History of EM Series: Benson Munger
Author: Benson Munger, PhD (founding Executive Director of the American Board of Emergency Medicine, https://www.linkedin.com/in/bensonmunger/) // Reviewed by: Alex Koyfman, MD (@EMHighAK) and Brit Long, MD (@long_brit)
Emergency Medicine is an amazing specialty, but how did it develop, and where do we go from here? This new series looks at these questions and more with write-ups from the masters of our field.
Why EM then?
Emergency Medicine was a classic example of a patient-driven specialty. At the end of the Vietnam War, there were few Emergency Departments as you currently think of them. As patients began to expect a higher level of care there developed a group of physicians who saw that need and began to work with hospitals to fill it. This was happening at a time when physicians were beginning to see the advantages of a group practice. In retrospect, the movement to the adoption of Emergency Departments as we currently know them was very rapid and particularly when hospitals understood its implications to address many of their administrative issues.
Most interesting personal EM story and tidbit of EM history…
From the inception of ACEP’s identification of specialty status through the American Board of Medical Specialties (ABMS), the goal was a primary board, equivalent to the existing 22 primary boards such as Surgery, Pediatrics, etc. The College expended dues, raised voluntary contributions and organized their strategy toward that end. The first and overwhelmingly negative vote in ABMS was a complete rejection. Certification is at its core an academic process. It addresses the way physicians are trained in a specialty and defines the relationship among the primary specialties. In the late 1970s, the other 22 primary boards had control of the Emergency Departments in academic medical centers and they were unwilling to cede control of those spaces for training their residents.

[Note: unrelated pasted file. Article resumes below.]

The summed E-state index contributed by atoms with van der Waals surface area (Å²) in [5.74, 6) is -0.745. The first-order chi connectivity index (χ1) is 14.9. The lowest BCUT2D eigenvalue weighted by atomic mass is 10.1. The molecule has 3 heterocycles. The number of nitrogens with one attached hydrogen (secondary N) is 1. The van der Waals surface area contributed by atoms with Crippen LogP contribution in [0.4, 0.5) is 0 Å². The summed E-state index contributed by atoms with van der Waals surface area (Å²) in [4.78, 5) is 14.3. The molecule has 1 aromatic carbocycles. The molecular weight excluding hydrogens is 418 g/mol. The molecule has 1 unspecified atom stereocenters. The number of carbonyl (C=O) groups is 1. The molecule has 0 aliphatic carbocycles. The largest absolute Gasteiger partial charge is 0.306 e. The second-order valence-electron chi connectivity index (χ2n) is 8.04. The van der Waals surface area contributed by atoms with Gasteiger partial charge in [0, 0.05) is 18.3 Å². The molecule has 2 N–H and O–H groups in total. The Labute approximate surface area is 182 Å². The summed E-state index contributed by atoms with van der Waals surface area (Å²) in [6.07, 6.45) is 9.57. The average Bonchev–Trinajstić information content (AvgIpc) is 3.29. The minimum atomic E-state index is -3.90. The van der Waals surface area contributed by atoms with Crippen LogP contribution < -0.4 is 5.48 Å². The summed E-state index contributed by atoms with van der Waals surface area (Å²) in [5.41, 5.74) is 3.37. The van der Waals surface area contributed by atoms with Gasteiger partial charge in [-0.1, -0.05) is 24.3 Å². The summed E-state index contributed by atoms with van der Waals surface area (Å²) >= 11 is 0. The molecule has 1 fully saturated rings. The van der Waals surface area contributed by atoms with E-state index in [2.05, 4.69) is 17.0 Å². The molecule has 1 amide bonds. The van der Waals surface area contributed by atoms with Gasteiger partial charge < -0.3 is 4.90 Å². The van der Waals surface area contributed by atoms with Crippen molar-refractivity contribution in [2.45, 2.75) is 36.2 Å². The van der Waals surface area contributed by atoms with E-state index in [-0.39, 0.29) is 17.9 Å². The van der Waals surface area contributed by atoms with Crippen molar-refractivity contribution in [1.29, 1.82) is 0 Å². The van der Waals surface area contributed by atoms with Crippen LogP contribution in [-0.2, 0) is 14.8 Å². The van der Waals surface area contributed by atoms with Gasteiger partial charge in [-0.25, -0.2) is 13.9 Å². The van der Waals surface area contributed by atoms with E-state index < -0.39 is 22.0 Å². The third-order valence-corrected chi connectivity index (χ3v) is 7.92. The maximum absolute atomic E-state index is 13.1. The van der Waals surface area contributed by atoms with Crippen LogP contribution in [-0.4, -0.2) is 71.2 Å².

At that vote, it was obvious to everyone that the current mindset had to change. The current Executive Director of ABMS, Glen Laymaster, called a meeting in Chicago of all primary boards with a stake in Emergency Medicine. At that meeting, there was a lot of discussion of the need for Emergency Medicine to reside within the other primary specialties. Clearly the other primary specialties saw Emergency Medicine as important but as subordinate. In historical context, it was critical that the ABMS has not yet conceived of the idea of a joint subspecialty that would reside in multiple primary specialties, something that exists today.
At a particularly important part of the Chicago meeting. Dr. John Wiegenstein asked each of the other primary boards to outline the training in their specialty they felt would be required. By the time the group was finished the number of years exceeded 20. From the end of that exercise, the concept of Emergency Medicine as a subspecialty was never raised again and the discussion moved rapidly toward the unique solution that created the path for Emergency Medicine to eventual certification as the 23rd primary board in medicine.